So I’m attending the opening days of the
O’Reilly Emerging Technology 2006
conference in sunny San Diego. One of the highlights of the morning sessions today was from
of New York University. Han wowed the crowd this morning with his session, “The Future of Interfaces Is Multi-Touch.”
While OS X users like to think that we have the best computer interface out there, Han demoed a computer interface much more closely resembling something from science fiction. We’ve all used a touch-screen before, be it at an ATM or a kiosk of some kind. This turns the idea of a desktop (Finder, in OS X-speak) and extends it to infinity, literally. Instead of a single pointer interface (such as using a mouse), you touch the screen and you can interact with it at
various points using your fingertips as something more than a single mouse pointer.
On a large touch screen, Han could use his fingers as a pencil or paintbrush to draw pictures just as you would if you were finger-painting. He then switched from drawing to organizing photos. Yes, we all love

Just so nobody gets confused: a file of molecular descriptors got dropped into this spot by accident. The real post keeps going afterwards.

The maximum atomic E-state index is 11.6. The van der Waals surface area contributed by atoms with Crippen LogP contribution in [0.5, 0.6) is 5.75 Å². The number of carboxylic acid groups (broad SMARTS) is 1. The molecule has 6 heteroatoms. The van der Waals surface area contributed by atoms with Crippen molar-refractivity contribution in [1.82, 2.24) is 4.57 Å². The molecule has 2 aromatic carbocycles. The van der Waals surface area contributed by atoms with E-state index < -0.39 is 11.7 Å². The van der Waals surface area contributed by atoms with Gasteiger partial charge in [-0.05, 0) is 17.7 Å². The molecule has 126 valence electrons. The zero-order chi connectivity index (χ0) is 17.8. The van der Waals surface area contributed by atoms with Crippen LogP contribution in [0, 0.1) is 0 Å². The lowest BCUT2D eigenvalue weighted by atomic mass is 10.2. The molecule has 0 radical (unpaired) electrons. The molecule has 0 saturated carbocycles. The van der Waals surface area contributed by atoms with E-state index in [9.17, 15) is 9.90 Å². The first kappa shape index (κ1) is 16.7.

and all those other things. But what if there was a way to create a digital light table that was infinite in size? That’s what Han’s interface does.
Han dragged the photos about the screen, much like you would move physical printed photos about a real table. He could enlarge them at will by just dragging them with his fingers—as if they were elastic. He could take stacks of photos and rotate them at will, just as if they were right in front of him. If he ran out of space, he could simply drag his finger to the side of his current workspace (think scrolling on Google Maps) and add more space. The workspace could be zoomed in and out with simple finger dragging.
While it’s not clear exactly how the computer industry migrates from the desktop metaphor that we’ve used for 20-odd years (thanks to the original Macintosh, and before that, the Xerox Alto) to something like what I saw Tuesday morning, Jeff Han’s multi-touch interface is worth a look. You can see for yourself with this
video demo of his screen creation.
I hope that Apple is paying attention to this, so that within a couple of generations of OS leaps, we can get to an interface that is much more natural to use and is as easy to understand as driving a car.